• The investment is certainly overseas, even as the income is from here. The economy is turning around, slowly, but the net investment in America is very slight. I believe this is worth looking at very carefully. I would start with the overhead per employee, which I’ve been harping on for years, and work out from there. Wholesale reform is obviously necessary, IMHO. I also don’t see a liberal or conservative approach as being appropriate – this will take a deeper understanding of how corporations have changed and how we need them to change in the next economy.

  3. If rates go up, won’t that cash appear more valuable as an investment of some kind? Seems to me just about anything that gets it out into the economy would be a benefit. So maybe the secret is to raise interest rates?

    • Maybe. If rates go up, the interest on cash goes up, too. So rates have to remain abnormally low to favor investment in something that is not passive. That’s the nature of the liquidity trap – it’s very hard to get out of.
      What will change things is when income from investments in job and growth producing things outweighs that passive income. Getting there is the hard part.

  4. When all that money gets out there will be inflation, mark my words. Growth is good but we cannot grow into all of this overnight. There will come a day when we long for it sitting around as idle cash.

  5. It is true that with some creative accounting you can expand your apparent net worth by holding cash and using debt instead. This makes perfect sense as a reason for a large increase in net cash on hand when interest rates are historically low.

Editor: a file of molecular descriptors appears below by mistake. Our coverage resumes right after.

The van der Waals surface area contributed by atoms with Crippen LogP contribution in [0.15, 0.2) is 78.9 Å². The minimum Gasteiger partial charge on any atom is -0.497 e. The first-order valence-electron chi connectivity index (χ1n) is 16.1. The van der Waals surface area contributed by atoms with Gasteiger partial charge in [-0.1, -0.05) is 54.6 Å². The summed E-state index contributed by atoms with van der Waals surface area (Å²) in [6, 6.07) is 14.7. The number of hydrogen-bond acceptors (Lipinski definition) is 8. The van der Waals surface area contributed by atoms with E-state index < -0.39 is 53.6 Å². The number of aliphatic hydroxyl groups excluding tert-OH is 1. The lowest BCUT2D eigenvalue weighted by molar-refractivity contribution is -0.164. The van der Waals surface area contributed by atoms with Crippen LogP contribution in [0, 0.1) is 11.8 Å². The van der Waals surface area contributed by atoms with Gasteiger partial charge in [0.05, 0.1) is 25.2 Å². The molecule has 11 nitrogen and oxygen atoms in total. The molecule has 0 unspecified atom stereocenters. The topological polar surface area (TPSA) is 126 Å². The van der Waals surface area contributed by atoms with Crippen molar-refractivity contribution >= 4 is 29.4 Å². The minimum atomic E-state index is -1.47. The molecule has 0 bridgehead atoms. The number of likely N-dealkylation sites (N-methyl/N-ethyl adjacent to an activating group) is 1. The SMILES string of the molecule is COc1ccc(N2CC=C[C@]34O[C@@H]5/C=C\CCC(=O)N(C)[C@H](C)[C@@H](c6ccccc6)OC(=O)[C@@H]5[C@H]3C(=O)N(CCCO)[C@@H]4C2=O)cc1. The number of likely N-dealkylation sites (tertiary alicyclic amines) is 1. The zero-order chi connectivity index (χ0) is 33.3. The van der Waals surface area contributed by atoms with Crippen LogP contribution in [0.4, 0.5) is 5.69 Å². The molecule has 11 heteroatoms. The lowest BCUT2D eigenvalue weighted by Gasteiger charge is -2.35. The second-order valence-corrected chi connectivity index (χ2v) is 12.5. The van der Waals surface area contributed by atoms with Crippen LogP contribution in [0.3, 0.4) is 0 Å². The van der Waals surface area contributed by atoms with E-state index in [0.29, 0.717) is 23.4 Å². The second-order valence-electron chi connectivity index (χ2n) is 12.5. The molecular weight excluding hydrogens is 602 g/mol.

6. Unfortunately, this is a repeating cycle with many companies. Some have it right in certain aspects, where others strive in areas that others lack. Part of the core solution could follow as this:

    1. Lean Six Sigma. More companies are relying on things such as this to cut excess waste and to “streamline” the process. Unfortunately, this creates an environment where people ask the question “Am I part of this waste?”

    2. Improve employee morale. One of the perks of the company I work for is that all profits are split among employees multiple times a year. There is a little set aside for expansion, but in the end it’s the employee that gets the real benefit. Companies like Chick-Fil-A practice both of these to great lengths, and it has turned into a high quality product with a pleasurable experience for the customer.

    • Excellent comment – this could be expanded to a post by itself!
      I think you hit the nail on the head, especially with the cyclical nature of this. In the 1980s, a company with a lot of cash was a takeover target more than anything. It was dangerous to have too much cash on hand. Perhaps those predators need to come out again? 🙂
      With regard to running a company, I can’t agree more. Insisting on the highest standards from employees and giving them real authority to improve things is at the heart of Six Sigma. That has to be combined with a great work environment that includes good compensation. That is how you run a company that provides good service and quality, which is to say a company with a decent and sustainable profit margin.

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  10. Reblogged this on Today's Economy and commented:
    This article relates to my blog entry about corporate inversion. Bringing cash into the country has so many barriers that companies are simply letting it sit. An infusion of corporate cash in the economy may cause some issues but far fewer than keeping the cash in a vault. America has a right to provide a disincentive to keeping cash overseas, it undermines the tax structure and removes it from circulation; but it has to realize that people are doing it anyways and getting that money back would benefit everyone. It’s an interesting policy del are that has been ongoing for years, it’ll be interesting to see what happens.